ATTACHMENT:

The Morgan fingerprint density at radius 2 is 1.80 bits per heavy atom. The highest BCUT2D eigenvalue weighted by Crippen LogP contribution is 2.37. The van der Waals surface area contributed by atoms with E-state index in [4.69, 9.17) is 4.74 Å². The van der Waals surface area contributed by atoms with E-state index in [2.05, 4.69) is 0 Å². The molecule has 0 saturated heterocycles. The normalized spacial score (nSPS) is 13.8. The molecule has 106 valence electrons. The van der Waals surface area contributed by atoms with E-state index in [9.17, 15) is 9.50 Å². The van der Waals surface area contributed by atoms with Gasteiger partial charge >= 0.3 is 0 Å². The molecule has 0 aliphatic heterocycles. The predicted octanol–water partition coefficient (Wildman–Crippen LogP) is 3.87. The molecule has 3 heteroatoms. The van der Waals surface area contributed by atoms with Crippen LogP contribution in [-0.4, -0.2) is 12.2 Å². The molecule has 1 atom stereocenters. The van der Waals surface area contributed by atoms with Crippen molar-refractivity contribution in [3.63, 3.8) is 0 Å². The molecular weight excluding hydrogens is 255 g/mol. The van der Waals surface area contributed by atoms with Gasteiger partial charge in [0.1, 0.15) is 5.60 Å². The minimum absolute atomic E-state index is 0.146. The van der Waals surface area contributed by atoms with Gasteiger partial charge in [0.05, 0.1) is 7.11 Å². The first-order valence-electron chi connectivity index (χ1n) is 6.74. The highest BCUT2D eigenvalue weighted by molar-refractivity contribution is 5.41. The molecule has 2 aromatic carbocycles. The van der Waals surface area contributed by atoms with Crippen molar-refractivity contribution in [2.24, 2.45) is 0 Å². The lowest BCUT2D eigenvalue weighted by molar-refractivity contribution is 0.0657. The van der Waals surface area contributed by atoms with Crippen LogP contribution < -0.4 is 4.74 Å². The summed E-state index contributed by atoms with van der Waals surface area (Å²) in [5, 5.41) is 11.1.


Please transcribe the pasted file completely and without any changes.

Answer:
The Morgan fingerprint density at radius 2 is 1.80 bits per heavy atom. The highest BCUT2D eigenvalue weighted by Crippen LogP contribution is 2.37. The van der Waals surface area contributed by atoms with E-state index in [4.69, 9.17) is 4.74 Å². The van der Waals surface area contributed by atoms with E-state index in [2.05, 4.69) is 0 Å². The molecule has 0 saturated heterocycles. The normalized spacial score (nSPS) is 13.8. The molecule has 106 valence electrons. The van der Waals surface area contributed by atoms with E-state index in [9.17, 15) is 9.50 Å². The van der Waals surface area contributed by atoms with Gasteiger partial charge >= 0.3 is 0 Å². The molecule has 0 aliphatic heterocycles. The predicted octanol–water partition coefficient (Wildman–Crippen LogP) is 3.87. The molecule has 3 heteroatoms. The van der Waals surface area contributed by atoms with Crippen LogP contribution in [-0.4, -0.2) is 12.2 Å². The molecule has 1 atom stereocenters. The van der Waals surface area contributed by atoms with Crippen molar-refractivity contribution in [3.63, 3.8) is 0 Å². The molecular weight excluding hydrogens is 255 g/mol. The van der Waals surface area contributed by atoms with Gasteiger partial charge in [0.1, 0.15) is 5.60 Å². The minimum absolute atomic E-state index is 0.146. The van der Waals surface area contributed by atoms with Gasteiger partial charge in [0.05, 0.1) is 7.11 Å². The first-order valence-electron chi connectivity index (χ1n) is 6.74. The highest BCUT2D eigenvalue weighted by molar-refractivity contribution is 5.41. The molecule has 2 aromatic carbocycles. The van der Waals surface area contributed by atoms with Crippen molar-refractivity contribution in [2.24, 2.45) is 0 Å². The lowest BCUT2D eigenvalue weighted by molar-refractivity contribution is 0.0657. The van der Waals surface area contributed by atoms with Crippen LogP contribution < -0.4 is 4.74 Å². The summed E-state index contributed by atoms with van der Waals surface area (Å²) in [5, 5.41) is 11.1.